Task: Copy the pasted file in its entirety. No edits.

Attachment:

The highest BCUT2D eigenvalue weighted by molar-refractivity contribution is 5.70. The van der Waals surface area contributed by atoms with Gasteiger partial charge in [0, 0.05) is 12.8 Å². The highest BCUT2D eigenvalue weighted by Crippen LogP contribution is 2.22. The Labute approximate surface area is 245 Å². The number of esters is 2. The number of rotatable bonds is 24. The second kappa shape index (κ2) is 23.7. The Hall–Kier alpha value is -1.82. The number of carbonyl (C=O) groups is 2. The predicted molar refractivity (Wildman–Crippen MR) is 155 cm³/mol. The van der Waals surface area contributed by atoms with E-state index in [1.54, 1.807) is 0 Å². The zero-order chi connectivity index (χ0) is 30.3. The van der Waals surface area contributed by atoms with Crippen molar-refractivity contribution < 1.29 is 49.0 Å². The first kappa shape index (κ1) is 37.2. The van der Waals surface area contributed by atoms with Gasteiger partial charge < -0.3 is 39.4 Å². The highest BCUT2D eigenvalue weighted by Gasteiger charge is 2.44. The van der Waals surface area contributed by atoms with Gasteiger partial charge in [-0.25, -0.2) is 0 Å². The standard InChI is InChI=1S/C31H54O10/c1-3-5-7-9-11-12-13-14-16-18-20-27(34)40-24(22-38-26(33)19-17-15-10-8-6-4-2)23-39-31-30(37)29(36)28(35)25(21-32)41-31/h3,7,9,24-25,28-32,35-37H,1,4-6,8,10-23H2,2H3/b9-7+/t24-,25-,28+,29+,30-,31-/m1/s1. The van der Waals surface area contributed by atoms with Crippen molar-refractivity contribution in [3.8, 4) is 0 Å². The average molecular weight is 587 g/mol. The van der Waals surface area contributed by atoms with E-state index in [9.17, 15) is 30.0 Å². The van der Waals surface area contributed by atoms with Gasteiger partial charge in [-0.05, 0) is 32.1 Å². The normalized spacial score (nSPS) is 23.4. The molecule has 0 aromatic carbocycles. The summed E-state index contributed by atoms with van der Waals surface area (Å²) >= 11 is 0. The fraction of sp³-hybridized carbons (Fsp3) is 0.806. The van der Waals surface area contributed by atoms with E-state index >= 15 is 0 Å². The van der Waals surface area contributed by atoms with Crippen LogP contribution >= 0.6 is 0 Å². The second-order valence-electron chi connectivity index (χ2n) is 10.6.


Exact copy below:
The highest BCUT2D eigenvalue weighted by molar-refractivity contribution is 5.70. The van der Waals surface area contributed by atoms with Gasteiger partial charge in [0, 0.05) is 12.8 Å². The highest BCUT2D eigenvalue weighted by Crippen LogP contribution is 2.22. The Labute approximate surface area is 245 Å². The number of esters is 2. The number of rotatable bonds is 24. The second kappa shape index (κ2) is 23.7. The Hall–Kier alpha value is -1.82. The number of carbonyl (C=O) groups is 2. The predicted molar refractivity (Wildman–Crippen MR) is 155 cm³/mol. The van der Waals surface area contributed by atoms with E-state index in [1.54, 1.807) is 0 Å². The zero-order chi connectivity index (χ0) is 30.3. The van der Waals surface area contributed by atoms with Crippen molar-refractivity contribution < 1.29 is 49.0 Å². The first kappa shape index (κ1) is 37.2. The van der Waals surface area contributed by atoms with Gasteiger partial charge < -0.3 is 39.4 Å². The highest BCUT2D eigenvalue weighted by Gasteiger charge is 2.44. The van der Waals surface area contributed by atoms with Gasteiger partial charge in [-0.25, -0.2) is 0 Å². The standard InChI is InChI=1S/C31H54O10/c1-3-5-7-9-11-12-13-14-16-18-20-27(34)40-24(22-38-26(33)19-17-15-10-8-6-4-2)23-39-31-30(37)29(36)28(35)25(21-32)41-31/h3,7,9,24-25,28-32,35-37H,1,4-6,8,10-23H2,2H3/b9-7+/t24-,25-,28+,29+,30-,31-/m1/s1. The van der Waals surface area contributed by atoms with Crippen molar-refractivity contribution in [3.8, 4) is 0 Å². The average molecular weight is 587 g/mol. The van der Waals surface area contributed by atoms with E-state index in [9.17, 15) is 30.0 Å². The van der Waals surface area contributed by atoms with Gasteiger partial charge in [-0.05, 0) is 32.1 Å². The normalized spacial score (nSPS) is 23.4. The molecule has 0 aromatic carbocycles. The summed E-state index contributed by atoms with van der Waals surface area (Å²) >= 11 is 0. The fraction of sp³-hybridized carbons (Fsp3) is 0.806. The van der Waals surface area contributed by atoms with E-state index >= 15 is 0 Å². The van der Waals surface area contributed by atoms with Crippen LogP contribution >= 0.6 is 0 Å². The second-order valence-electron chi connectivity index (χ2n) is 10.6.